The merged professional body is now seeking to highlight the range of career opportunities available and coming on stream over the next few years. “Becoming a chartered surveyor was a popular career choice up until the time of the boom, but from 2007 onwards, it started to fall out of favour,” explains Daly. “Applications to the degree courses fell dramatically. But the market has been changing and this year we’ve seen a 27.6pc year-on-year increase in the number of applications through the CAO for the level 8 (honours) courses in Built Environment. “That’s the highest increase that any sector has seen this year and we believe reflects confidence in the continued growth in the built environment sector and economy.”
While the property surveying sector is already experiencing a significant shortfall (expected to reach over 65pc in graduate supply), the demand for quantity surveyors and building surveyors is also increasing and a 25pc shortfall of qualified graduates is predicted by SCSI.
The property regulator now requires new licensees to have studied property at an undergraduate level.
In addition to renewed interest in degree courses, SCSI accredited surveying courses saw a 50pc increase in enrolments nationwide during 2014. “But even with the increase in the number of applications,” says Daly, “a survey of our members is predicting a shortfall of qualified personnel on the quantity surveying side, and in the last few years we have had difficulties recruiting staff, particularly property graduates. “The number of opportunities has expanded and there just aren’t enough qualified people to meet that demand. We have lost a large number of graduates in recent years as many emigrated during the downturn, and so, there are fewer graduates to take up graduate positions, and competition for those graduates has intensified.”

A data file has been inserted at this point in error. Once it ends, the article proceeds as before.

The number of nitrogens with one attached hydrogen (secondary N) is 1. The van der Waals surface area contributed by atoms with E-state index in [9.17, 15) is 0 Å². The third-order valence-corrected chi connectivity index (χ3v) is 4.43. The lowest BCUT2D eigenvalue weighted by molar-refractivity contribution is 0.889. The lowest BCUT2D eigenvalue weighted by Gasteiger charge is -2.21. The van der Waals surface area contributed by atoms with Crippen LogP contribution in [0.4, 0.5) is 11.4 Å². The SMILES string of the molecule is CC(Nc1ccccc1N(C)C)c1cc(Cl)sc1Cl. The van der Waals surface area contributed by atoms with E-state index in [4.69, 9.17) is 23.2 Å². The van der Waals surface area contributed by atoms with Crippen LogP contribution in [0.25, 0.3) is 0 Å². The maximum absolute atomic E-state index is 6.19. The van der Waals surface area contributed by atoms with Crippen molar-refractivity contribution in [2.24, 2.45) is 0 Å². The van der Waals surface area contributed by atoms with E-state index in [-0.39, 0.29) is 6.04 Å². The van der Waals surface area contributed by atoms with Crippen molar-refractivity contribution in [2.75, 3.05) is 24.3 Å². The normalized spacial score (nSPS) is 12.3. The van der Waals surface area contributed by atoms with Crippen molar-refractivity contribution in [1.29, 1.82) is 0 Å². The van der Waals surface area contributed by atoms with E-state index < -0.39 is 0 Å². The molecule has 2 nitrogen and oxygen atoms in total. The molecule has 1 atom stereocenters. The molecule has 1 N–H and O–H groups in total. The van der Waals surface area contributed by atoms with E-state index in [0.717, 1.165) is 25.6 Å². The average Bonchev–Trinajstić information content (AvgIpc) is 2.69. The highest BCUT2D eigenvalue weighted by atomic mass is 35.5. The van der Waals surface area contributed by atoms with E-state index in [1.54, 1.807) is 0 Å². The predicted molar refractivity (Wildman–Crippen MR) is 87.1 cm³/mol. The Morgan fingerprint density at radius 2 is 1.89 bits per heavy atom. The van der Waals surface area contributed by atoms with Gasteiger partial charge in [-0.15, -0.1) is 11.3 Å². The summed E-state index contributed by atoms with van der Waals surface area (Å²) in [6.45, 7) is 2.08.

Jobs in the sector have changed over the past few years, explains Daly. “The focus has shifted, in that the international companies that have come in and bought property need asset managers and, with the increase in receiverships, there has been a need for people involved in letting and sales.
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“There is now an improved business environment and there is a 25pc shortfall in the number of quantity surveyors. “As the economy continues to improve, there will be a greater shortfall on both the construction side and the property side. It is important, as we enter this new phase, that the people who work in the sector are fully qualified and trained in order to be able to provide the highest levels of standards of service to clients.”
Addressing the question of the specific challenges and opportunities in the Irish market today, Daly says that the key issue in both the residential and commercial sectors is the shortage of supply. “The focus now should be on dealing with barriers to construction, and assisting developers to get on with the business of developing sites that are lying idle. There is a shortage of both housing and office space in urban areas, and the main barriers to development are difficulties accessing development finance, the slow planning process, construction costs and the level of taxes on new homes.” The SCSI has calculated that on an average new three-bedroom home, approximately 20pc of the cost relates to taxes, including VAT and development contributions. “Rents in both sectors are rising exponentially,” says Daly, “and that’s not a good thing, as it may make us uncompetitive. We need an increase in supply and to develop policies that will ensure that the development of housing, both private and social, is less cyclical and that there is a constant supply to meet the needs of the country.
“In order to ensure that we are building in the right place at the right time, we need good data on demographics, economics and construction costs that joins up the dots and enables construction to be better planned and less reactionary. We know we need around 25,000-30,000 units to be built each year. We are currently building less than half of what we need.”